An in-depth look at team defense throughout baseball history

8 Comments

Evaluating defense in baseball continues to be a work in progress. We’re way better off than we were even a few short years ago, but it remains a tricky and often subjective undertaking, with most people not being able to say much more about the topic apart from “that guy plays good defense” and “that guy is a liability.”

Against that backdrop, Baseball Crank spent an enormous — and I mean a really, really enormous — amount of time analyzing team defense between 1871 and the present, focusing primarily on Defensive Efficiency Rating. It’s in two parts: here’s part 1 and here’s part 2.  There are stats, but it’s not too hard core, and Crank does a good job of explaining what he’s talking about as he goes along.

Great stuff if it’s a topic that jazzes you.

Vanderbilt defeats Michigan 8-2 to win College World Series

Peter Aiken/Getty Images
1 Comment

Vanderbilt defeated Michigan 8-2 in a decisive Game 3 on Wednesday night to win the College World Series. It’s Vanderbilt’s first championship since 2014 when the school defeated Virginia 3-2. Surprisingly, the 10 combined runs made this the highest-scoring College World Series-clinching game since 2009 when LSU beat Texas 11-4.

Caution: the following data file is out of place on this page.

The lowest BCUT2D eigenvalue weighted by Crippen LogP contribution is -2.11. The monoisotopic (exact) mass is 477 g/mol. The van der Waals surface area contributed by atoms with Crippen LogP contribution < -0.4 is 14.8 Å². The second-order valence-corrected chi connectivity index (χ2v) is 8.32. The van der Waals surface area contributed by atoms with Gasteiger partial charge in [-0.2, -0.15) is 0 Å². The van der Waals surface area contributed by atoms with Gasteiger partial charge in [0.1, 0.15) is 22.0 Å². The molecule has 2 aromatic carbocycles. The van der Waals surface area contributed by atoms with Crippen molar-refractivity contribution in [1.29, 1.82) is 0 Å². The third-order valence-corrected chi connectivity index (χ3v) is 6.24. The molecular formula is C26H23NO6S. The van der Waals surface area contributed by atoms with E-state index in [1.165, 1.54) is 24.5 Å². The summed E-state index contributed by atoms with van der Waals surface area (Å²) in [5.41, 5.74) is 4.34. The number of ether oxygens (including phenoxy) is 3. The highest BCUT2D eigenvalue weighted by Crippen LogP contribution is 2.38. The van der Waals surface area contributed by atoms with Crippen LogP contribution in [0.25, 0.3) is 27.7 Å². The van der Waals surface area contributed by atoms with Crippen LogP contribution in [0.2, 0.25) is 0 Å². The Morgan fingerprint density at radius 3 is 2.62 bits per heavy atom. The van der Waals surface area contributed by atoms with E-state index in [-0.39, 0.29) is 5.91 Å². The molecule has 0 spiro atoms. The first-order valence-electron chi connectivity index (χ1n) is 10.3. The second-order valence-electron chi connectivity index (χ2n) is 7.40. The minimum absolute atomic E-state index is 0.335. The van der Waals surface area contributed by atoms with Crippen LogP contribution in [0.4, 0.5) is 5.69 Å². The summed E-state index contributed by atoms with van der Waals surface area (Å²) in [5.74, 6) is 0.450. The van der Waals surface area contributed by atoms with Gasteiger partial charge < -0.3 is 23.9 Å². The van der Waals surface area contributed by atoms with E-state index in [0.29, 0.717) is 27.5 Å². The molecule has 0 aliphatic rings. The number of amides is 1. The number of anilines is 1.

Michigan got on the board early, beginning the top of the first with three consecutive singles to take a 1-0 lead. Vanderbilt tied it at 1-1 with a solo homer from Pat DeMarco.

Vanderbilt took control of the game in the third and fourth innings, scoring three and two times, respectively. In the third, DeMarco drew a bases loaded walk and Stephen Scott followed up with a two-run single to make it 4-1. In the fourth, Vandy got a run on an RBI single from J.J. Bleday and a sacrifice fly from Ethan Paul. Harrison Ray added an RBI single in the seventh to pad the lead to 7-1. After Michigan scratched out another run in the top of the eighth, Vanderbilt got it right back in the bottom half thanks to an RBI single by Philip Clarke.

On the pitching side of things, Mason Hickman delivered six strong innings for Vandy. He yielded the lone run on four hits and three walks while striking out 10. He gave way to Jake Eder in the seventh, who worked a 1-2-3 frame. Eder remained in the game for the eighth, relenting a run on a two-out double, but it was too little, too late for Michigan. Going out in the ninth inning for a third inning, Eder worked around a two-out walk to close out the ballgame in an 8-2 victory for Vanderbilt.